As a testament to the power of that team - and the decision not to cut staff earlier - Michelle became the CEO of Travelocity, and the Site59 team would go on to leadership positions across the industry.
So when you’re deep in survival mode, keep an eye out for where you can trim expenses - without, as Sequoia says, fundamentally hurting the business.
Doing right by customers and employees creates long-term value. Site59’s team was core to its success in weathering a crisis and growing to $100M in sales.
Survive to thrive
It’s counterintuitive to think of growth when you’re doing all you can just to survive. But having a growth mindset during a crisis can better prepare you for the future upswing.
Here’s how travel companies can #survive2thrive:
- Cash Moves: Sequoia’s 2008 advice to have 12 months cash on hand still rings true today, whether you’re a startup or established business. Trim where you can, without hurting your future business - or look for opportunities to lock in value, now.
- Say it, Don’t Spray It: pardon the precautionary pun. It’s logical not to advertise while there are active travel bans. But that doesn’t mean you stop marketing. Marketing is about connecting and creating customer empathy. Frequent, relevant, updated information is critical during a crisis - don’t leave it to a static “here’s how we’re
responding to COVID-19.” Focus on why it’s important to them.
- Customer Service is Marketing: handling cancellations is often seen as an operational cost center. But such interactions are opportunities to build loyalty. It costs much more to acquire than retain customers. Not everyone will be happy, but treating them with transparency, honesty and respect now can pay off later.
- Avoid Drip Campaign Damage: in times of crisis, keep customers informed with timely messages that reflect how people are feeling. Review any templated automated campaigns like the email I received from a co-working space inviting me to its grand opening party: a tone-deaf message at a time when health experts are advocating social distancing.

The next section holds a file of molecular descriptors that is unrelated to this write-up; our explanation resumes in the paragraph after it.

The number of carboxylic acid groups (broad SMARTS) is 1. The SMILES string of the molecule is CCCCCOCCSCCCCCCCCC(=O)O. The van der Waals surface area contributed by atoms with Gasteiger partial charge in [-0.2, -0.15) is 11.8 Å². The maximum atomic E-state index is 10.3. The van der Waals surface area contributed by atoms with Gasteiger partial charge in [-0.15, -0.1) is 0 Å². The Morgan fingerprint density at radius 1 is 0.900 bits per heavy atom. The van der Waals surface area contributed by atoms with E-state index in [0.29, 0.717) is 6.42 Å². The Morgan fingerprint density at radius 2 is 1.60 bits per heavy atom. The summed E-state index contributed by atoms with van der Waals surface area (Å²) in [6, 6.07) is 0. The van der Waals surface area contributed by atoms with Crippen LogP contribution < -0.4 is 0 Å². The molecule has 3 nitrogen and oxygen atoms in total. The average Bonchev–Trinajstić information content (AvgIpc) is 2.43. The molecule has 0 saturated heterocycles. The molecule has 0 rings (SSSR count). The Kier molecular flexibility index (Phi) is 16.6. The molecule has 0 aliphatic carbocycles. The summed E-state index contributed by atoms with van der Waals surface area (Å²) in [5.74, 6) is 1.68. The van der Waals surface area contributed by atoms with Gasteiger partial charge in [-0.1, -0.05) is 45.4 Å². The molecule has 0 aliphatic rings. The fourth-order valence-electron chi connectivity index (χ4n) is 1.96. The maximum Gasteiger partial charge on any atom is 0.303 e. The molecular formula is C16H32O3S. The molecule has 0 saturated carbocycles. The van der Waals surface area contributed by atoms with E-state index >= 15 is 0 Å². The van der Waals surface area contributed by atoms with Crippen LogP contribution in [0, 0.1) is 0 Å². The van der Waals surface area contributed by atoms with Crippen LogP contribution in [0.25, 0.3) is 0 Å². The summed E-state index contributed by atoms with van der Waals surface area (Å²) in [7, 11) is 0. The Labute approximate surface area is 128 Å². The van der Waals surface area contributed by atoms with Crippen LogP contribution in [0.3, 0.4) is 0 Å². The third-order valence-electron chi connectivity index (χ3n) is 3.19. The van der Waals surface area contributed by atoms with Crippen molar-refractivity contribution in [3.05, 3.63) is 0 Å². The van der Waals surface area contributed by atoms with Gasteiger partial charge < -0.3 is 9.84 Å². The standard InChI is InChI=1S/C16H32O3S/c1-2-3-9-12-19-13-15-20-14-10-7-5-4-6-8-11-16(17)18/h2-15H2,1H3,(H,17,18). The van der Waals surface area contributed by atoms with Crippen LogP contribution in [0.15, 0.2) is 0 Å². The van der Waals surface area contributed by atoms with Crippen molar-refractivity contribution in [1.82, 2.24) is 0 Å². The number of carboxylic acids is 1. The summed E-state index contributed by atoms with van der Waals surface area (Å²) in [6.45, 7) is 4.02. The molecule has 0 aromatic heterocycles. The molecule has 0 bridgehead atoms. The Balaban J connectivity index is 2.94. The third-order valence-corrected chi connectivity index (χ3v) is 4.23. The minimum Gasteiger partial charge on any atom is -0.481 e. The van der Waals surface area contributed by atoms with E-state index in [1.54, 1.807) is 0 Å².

- Tone-Woke Communications: paradoxically, some companies are sharing current precautions and travel restrictions while promoting discounted offers. Some younger travelers are jumping on flight deals, even at the risk of being stranded. But even though it may seem safe - check the latest advisories from your government and the World Health Organization - is it the right thing to do? Let customers know where you stand. Take this opportunity to start a conversation, to know them better: are they cautious or carefree? Do they want a deal, or to make a difference?
- Distance Earning: I’ve worked remotely for most of my career. It’s an adjustment, but it can increase productivity and work/life balance. Check these remote work tips from 10 top companies via our fave project management tool, Trello.
- Prepare to Thrive: Previous crises have shown how pent-up demand for travel can lead to a strong recovery. As more people work from home and schools close, they'll start dreaming about when they can get away and to where. We're ready for that at TripTuner, are you?
Above all, be safe, follow the health and travel recommendations for your locality and keep in mind those most in need of help. We’ve faced crises before and we’ll find our way through this one. Hold fast to your vision.
May your business not only survive, but thrive in 2020 and beyond.
About the author...
Tedd Evers is the founder and CEO of TripTuner